Clinton, the Democratic nominee, talked with Netanyahu during a closed-door meeting at the W Hotel in Union Square. It was hardly their first discussion -- the pair often held talks during Hillary Clinton's tenure as secretary of state.
Clinton and Netanyahu discussed the recently-signed U.S.-Israel defense Memorandum of Understanding to "strengthen the defense and intelligence relationship and work closely with Israel to ensure Israel's Qualitative Military Edge," according to a senior Clinton campaign aide. Clinton also stressed her commitment to countering attempts to delegitimize Israel, including through the BDS movement. That's an issue with potential to resonate with pro-Israel voters six weeks out from Election Day.
They also discussed the Iran nuclear deal -- which Netanyahu has argued against vociferously -- and other regional changes, including the ongoing civil war in Syria. Also on the table: the stalled Israeli-Palestinian peace process. "The secretary reaffirmed her commitment to work toward a two-state solution of the Israeli-Palestinian conflict negotiated directly by the parties that guarantees Israel's future as a secure and democratic Jewish state with recognized borders and provides the Palestinians with independence, sovereignty, and dignity," the aide said. Secretary Clinton reaffirmed her opposition to any attempt by outside parties to impose a solution, including by the UN Security Council."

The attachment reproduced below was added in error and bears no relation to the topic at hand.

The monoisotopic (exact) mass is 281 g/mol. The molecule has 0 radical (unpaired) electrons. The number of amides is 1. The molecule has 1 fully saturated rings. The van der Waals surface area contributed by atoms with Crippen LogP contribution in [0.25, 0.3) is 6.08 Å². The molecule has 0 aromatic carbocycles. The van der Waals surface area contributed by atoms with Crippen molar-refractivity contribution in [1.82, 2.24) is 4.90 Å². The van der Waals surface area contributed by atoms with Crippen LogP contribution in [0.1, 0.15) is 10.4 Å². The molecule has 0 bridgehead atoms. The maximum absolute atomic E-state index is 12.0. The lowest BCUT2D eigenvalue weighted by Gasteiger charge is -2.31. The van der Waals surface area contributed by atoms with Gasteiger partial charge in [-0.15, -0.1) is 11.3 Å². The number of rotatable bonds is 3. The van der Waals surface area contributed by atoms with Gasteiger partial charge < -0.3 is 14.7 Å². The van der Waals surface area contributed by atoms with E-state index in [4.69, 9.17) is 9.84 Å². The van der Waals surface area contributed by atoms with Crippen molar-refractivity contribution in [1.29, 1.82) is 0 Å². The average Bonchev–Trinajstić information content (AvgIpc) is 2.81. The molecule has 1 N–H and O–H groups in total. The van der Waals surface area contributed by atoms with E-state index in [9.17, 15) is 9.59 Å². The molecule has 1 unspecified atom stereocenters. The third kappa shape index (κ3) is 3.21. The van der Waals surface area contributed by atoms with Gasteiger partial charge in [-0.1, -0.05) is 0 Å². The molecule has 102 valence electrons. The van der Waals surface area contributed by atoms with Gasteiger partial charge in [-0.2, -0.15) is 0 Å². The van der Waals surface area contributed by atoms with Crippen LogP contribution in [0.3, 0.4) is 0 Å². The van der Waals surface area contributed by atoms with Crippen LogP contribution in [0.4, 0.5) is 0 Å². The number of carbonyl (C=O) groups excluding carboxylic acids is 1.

Her meeting with the prime minister was somewhat shorter than his talk Sunday morning with Trump. Jared Kushner, Trump's son-in-law and a close adviser to his presidential campaign, and Ron Dermer, Israel's ambassador to the United States, were also on hand for the meeting, which comes the day before the first presidential debate, according to Israeli news outlet Haaretz
Per a readout provided by Trump's campaign, the two discussed "military assistance, security and regional stability."
And -- in a nod to Trump's calls to build a wall along the border between the United States and Mexico -- Trump's campaign said the two "discussed at length Israel's successful experience with a security fence that helped secure its borders."
The Trump meeting came as part of Netanyahu's trip to New York for the United Nations General Assembly meeting. He met with President Barack Obama last week, in what was likely their last bilateral meeting during Obama's tenure in the Oval Office.
The Trump campaign said Trump and Netanyahu also discussed Israel's biotech economy and its cyber-defense advances.
"Mr. Trump recognized that Israel and its citizens have suffered far too long on the front lines of Islamic terrorism," the Trump campaign said. "He agreed with Prime Minister Netanyahu that the Israeli people want a just and lasting peace with their neighbors, but that peace will only come when the Palestinians renounce hatred and violence and accept Israel as a Jewish State.
"Finally, Mr. Trump acknowledged that Jerusalem has been the eternal capital of the Jewish People for over 3000 years, and that the United States, under a Trump administration, will finally accept the long-standing Congressional mandate to recognize Jerusalem as the undivided capital of the State of Israel."